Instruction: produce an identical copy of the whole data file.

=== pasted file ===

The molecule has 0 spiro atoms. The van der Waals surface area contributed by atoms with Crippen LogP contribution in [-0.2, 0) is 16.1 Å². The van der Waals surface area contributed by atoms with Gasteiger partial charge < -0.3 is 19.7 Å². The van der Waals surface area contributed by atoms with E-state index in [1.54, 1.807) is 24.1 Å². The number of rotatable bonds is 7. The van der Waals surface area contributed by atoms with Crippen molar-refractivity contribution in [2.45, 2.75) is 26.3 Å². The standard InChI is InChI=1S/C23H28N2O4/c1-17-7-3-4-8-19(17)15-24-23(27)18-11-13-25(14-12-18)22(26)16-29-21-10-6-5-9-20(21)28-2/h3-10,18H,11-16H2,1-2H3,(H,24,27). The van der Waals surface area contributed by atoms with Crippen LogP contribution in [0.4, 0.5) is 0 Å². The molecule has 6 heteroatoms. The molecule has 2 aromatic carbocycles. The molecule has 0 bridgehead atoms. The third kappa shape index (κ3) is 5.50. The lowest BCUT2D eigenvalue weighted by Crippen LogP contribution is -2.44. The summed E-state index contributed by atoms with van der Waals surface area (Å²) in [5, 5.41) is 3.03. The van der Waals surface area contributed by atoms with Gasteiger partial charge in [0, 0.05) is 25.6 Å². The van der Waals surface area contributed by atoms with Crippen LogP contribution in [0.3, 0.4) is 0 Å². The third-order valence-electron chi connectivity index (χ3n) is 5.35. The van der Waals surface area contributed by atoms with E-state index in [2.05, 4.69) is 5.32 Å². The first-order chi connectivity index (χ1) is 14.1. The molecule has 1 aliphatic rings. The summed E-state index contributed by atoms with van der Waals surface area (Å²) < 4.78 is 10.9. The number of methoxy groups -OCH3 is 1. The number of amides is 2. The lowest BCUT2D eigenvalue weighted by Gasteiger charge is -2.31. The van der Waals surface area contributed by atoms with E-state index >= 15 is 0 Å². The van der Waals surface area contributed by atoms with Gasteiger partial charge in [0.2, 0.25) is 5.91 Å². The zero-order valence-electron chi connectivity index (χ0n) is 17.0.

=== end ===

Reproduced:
The molecule has 0 spiro atoms. The van der Waals surface area contributed by atoms with Crippen LogP contribution in [-0.2, 0) is 16.1 Å². The van der Waals surface area contributed by atoms with Gasteiger partial charge < -0.3 is 19.7 Å². The van der Waals surface area contributed by atoms with E-state index in [1.54, 1.807) is 24.1 Å². The number of rotatable bonds is 7. The van der Waals surface area contributed by atoms with Crippen molar-refractivity contribution in [2.45, 2.75) is 26.3 Å². The standard InChI is InChI=1S/C23H28N2O4/c1-17-7-3-4-8-19(17)15-24-23(27)18-11-13-25(14-12-18)22(26)16-29-21-10-6-5-9-20(21)28-2/h3-10,18H,11-16H2,1-2H3,(H,24,27). The van der Waals surface area contributed by atoms with Crippen LogP contribution in [0.4, 0.5) is 0 Å². The molecule has 6 heteroatoms. The molecule has 2 aromatic carbocycles. The molecule has 0 bridgehead atoms. The third kappa shape index (κ3) is 5.50. The lowest BCUT2D eigenvalue weighted by Crippen LogP contribution is -2.44. The summed E-state index contributed by atoms with van der Waals surface area (Å²) in [5, 5.41) is 3.03. The van der Waals surface area contributed by atoms with Gasteiger partial charge in [0, 0.05) is 25.6 Å². The van der Waals surface area contributed by atoms with Crippen LogP contribution in [0.3, 0.4) is 0 Å². The third-order valence-electron chi connectivity index (χ3n) is 5.35. The van der Waals surface area contributed by atoms with E-state index in [2.05, 4.69) is 5.32 Å². The first-order chi connectivity index (χ1) is 14.1. The molecule has 1 aliphatic rings. The summed E-state index contributed by atoms with van der Waals surface area (Å²) < 4.78 is 10.9. The number of methoxy groups -OCH3 is 1. The number of amides is 2. The lowest BCUT2D eigenvalue weighted by Gasteiger charge is -2.31. The van der Waals surface area contributed by atoms with E-state index >= 15 is 0 Å². The van der Waals surface area contributed by atoms with Gasteiger partial charge in [0.2, 0.25) is 5.91 Å². The zero-order valence-electron chi connectivity index (χ0n) is 17.0.